Here's a vintage pudding for ya: apple pandowdy.  Grease a casserole dish; toss apple chunks (say about 4 tart apples, or large red crab apples) in a bowl with nutmeg, cinnamon, and sugar (about 1/4 cup for 4 apples), with a dash of salt, a bit of butter (about 2 tablespoons for 4 apples), then put that into the greased casserole dish. Mix up a batch of biscuit dough (sure--cheat with Bisquick,) and put the dough on top of what's in the casserole dish, then bake in a preheated 450 degree oven until it's browned.



UPDATE: It's Wednesday night, 8 pm Central, and I'm all set and ready for tomorrow.  Bring it. 

Ready for the oven
 Stuffing baked separately; no rack; bain marie with celery and carrots; bag corner snipped.  I've also noticed that my goldfinches have returned, looking for the feeder I haven't set out yet.  I call them "my goldfinches" because they return to this yard every winter even though I don't have a feeder set out. So does the hawk that preys on them. But that feeder's going up next; everybody eats well here on T-day.

Don't be so smug, Canadians. You'll get your turn around Christmas, when Dave cooks the turkey for the Vinyl Cafe.  Yeah. I know about Dave. And Morly.
Vinyl Cafe podcasts
And while I'm on the topic of favorite Canadians, here's another one: Terry O'Reilly; The previous title of his program used to be "Age of Persuasion".  It's from that page that I learned that Ron Burgundy agreed to be announcer for a Canadian Olympic curling team. Eh?  Well, any mention of favorite Canadians should never leave out Ian McFarland.  Ever.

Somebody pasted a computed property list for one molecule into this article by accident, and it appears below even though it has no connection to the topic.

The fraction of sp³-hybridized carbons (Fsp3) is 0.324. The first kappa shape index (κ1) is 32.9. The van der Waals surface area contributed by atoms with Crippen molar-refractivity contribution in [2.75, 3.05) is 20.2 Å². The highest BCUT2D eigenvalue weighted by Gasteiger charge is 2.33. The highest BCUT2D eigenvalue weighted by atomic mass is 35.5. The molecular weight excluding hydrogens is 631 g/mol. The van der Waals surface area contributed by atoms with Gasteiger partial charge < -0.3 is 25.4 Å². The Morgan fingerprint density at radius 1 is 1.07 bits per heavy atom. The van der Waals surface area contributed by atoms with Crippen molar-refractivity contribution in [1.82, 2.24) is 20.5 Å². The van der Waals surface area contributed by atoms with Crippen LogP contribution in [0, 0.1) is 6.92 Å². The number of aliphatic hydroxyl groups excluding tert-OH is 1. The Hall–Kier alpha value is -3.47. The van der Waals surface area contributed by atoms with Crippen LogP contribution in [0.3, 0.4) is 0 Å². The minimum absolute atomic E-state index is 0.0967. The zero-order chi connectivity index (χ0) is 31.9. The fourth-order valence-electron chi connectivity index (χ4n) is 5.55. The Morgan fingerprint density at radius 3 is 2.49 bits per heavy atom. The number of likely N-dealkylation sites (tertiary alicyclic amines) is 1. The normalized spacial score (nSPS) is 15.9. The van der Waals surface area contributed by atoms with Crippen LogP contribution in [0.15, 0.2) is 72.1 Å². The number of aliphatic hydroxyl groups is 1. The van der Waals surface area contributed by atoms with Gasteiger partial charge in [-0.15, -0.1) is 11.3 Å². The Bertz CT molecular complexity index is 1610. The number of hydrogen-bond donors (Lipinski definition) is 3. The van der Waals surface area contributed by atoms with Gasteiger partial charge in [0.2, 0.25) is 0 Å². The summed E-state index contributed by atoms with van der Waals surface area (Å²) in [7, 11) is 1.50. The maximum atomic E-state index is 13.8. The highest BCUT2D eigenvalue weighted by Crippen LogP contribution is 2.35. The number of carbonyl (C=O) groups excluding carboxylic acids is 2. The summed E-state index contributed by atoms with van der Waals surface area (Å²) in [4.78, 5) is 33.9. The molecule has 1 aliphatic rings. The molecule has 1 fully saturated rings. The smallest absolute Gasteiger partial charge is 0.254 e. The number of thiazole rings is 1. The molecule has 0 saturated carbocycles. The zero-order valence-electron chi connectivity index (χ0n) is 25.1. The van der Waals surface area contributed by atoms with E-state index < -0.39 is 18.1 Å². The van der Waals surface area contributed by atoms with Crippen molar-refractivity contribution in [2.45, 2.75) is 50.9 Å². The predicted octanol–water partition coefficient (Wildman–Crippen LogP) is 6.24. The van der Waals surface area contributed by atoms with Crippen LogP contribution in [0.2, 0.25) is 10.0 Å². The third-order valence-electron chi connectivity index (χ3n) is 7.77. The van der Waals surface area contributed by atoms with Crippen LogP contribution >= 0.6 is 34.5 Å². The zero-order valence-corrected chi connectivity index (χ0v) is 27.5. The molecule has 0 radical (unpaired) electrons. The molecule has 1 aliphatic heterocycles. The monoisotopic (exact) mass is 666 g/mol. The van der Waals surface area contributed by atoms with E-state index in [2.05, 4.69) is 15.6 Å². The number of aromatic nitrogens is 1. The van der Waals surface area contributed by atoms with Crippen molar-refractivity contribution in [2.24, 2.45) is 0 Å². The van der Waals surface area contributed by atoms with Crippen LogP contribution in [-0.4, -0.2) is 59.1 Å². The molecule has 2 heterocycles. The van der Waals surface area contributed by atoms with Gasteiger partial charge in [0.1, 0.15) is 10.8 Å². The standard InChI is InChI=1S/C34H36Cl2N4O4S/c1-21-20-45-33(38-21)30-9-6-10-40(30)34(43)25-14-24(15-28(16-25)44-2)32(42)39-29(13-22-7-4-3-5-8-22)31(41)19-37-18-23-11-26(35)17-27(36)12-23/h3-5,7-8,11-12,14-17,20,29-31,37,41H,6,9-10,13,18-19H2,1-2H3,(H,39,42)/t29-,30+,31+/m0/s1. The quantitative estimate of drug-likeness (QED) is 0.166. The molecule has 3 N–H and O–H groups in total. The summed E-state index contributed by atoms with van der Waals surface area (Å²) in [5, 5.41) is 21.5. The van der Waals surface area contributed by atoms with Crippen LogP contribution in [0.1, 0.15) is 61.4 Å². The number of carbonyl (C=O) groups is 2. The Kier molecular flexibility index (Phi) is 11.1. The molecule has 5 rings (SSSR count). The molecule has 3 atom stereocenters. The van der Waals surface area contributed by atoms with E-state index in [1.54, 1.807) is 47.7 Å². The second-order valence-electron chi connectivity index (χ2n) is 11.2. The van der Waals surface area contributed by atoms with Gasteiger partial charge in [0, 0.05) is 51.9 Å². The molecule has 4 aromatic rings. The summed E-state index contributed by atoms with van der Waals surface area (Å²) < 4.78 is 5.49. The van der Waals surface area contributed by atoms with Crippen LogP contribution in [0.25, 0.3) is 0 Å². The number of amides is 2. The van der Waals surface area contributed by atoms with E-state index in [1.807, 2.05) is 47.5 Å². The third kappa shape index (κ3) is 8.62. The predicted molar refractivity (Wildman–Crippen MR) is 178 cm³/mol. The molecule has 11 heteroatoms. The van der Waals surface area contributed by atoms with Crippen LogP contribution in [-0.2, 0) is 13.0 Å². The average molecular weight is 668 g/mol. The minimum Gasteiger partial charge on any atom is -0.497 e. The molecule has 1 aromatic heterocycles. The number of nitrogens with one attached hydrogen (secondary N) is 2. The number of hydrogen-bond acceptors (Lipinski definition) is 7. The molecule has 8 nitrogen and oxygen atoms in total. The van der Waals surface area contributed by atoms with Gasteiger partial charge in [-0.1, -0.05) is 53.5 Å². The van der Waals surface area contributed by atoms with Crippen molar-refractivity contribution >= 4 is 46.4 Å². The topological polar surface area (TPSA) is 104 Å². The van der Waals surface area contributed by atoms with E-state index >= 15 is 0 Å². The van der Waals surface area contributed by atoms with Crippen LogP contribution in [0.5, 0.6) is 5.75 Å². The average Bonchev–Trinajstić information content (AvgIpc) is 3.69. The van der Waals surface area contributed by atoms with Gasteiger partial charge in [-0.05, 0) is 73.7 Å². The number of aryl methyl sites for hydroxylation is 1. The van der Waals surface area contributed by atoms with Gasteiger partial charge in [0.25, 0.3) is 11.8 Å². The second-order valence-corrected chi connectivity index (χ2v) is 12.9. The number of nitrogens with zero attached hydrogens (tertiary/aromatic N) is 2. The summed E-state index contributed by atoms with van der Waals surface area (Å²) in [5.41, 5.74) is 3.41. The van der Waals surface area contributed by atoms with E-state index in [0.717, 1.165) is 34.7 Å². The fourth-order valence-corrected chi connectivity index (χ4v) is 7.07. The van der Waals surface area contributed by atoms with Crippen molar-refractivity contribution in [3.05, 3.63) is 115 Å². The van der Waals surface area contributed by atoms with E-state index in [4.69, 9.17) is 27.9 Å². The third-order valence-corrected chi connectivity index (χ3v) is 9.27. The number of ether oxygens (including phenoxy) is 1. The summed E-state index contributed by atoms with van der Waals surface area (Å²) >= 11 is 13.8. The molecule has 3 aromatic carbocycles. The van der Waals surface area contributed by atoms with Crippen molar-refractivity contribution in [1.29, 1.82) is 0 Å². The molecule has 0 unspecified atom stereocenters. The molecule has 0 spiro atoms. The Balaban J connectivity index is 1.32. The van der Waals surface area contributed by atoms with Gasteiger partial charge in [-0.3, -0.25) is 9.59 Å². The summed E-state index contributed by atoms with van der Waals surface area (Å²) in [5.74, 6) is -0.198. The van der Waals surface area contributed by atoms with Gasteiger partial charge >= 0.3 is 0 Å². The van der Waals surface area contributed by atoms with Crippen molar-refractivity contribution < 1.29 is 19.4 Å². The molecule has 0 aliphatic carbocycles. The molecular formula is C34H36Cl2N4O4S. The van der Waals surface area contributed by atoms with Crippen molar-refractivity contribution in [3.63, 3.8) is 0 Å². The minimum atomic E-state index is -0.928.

UPDATE 2:  I completely forgot to mention that I have a favorite recipe for home made jammy dodgers, and I guess I forgot because I mentioned a version of jammy dodgers when I talked about turning the pie crust into cookies. There's a whole family of cookies called "pie crust cookies" but when made from scratch they usually involve a combination of butter and cream cheese, whereas actual pie crust involves fats like shortening, schmaltz (rendered chicken fat), or lard.

If you want to make jammy dodgers from scratch, try this:

2 3/4 cup sifted flour                           a few grains of salt
1/2 cup heavy cream                            red jam or preserves
1 cup soft butter                                  sugar, to roll the dough out on